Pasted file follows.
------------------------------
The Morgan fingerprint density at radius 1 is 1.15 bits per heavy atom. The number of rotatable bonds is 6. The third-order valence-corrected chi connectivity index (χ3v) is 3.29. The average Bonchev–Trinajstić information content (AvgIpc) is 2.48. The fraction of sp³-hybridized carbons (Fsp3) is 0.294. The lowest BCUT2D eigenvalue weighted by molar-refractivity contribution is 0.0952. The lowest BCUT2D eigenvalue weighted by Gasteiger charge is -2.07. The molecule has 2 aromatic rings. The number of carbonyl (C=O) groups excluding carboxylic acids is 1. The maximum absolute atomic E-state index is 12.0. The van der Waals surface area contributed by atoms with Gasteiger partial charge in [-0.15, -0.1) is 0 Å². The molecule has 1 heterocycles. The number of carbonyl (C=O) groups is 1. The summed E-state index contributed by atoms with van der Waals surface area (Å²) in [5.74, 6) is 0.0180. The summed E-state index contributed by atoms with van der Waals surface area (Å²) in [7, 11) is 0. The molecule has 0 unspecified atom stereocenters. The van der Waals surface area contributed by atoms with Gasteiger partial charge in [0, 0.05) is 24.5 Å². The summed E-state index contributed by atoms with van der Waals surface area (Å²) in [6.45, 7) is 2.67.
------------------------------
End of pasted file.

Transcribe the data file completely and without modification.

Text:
The Morgan fingerprint density at radius 1 is 1.15 bits per heavy atom. The number of rotatable bonds is 6. The third-order valence-corrected chi connectivity index (χ3v) is 3.29. The average Bonchev–Trinajstić information content (AvgIpc) is 2.48. The fraction of sp³-hybridized carbons (Fsp3) is 0.294. The lowest BCUT2D eigenvalue weighted by molar-refractivity contribution is 0.0952. The lowest BCUT2D eigenvalue weighted by Gasteiger charge is -2.07. The molecule has 2 aromatic rings. The number of carbonyl (C=O) groups excluding carboxylic acids is 1. The maximum absolute atomic E-state index is 12.0. The van der Waals surface area contributed by atoms with Gasteiger partial charge in [-0.15, -0.1) is 0 Å². The molecule has 1 heterocycles. The number of carbonyl (C=O) groups is 1. The summed E-state index contributed by atoms with van der Waals surface area (Å²) in [5.74, 6) is 0.0180. The summed E-state index contributed by atoms with van der Waals surface area (Å²) in [7, 11) is 0. The molecule has 0 unspecified atom stereocenters. The van der Waals surface area contributed by atoms with Gasteiger partial charge in [0, 0.05) is 24.5 Å². The summed E-state index contributed by atoms with van der Waals surface area (Å²) in [6.45, 7) is 2.67.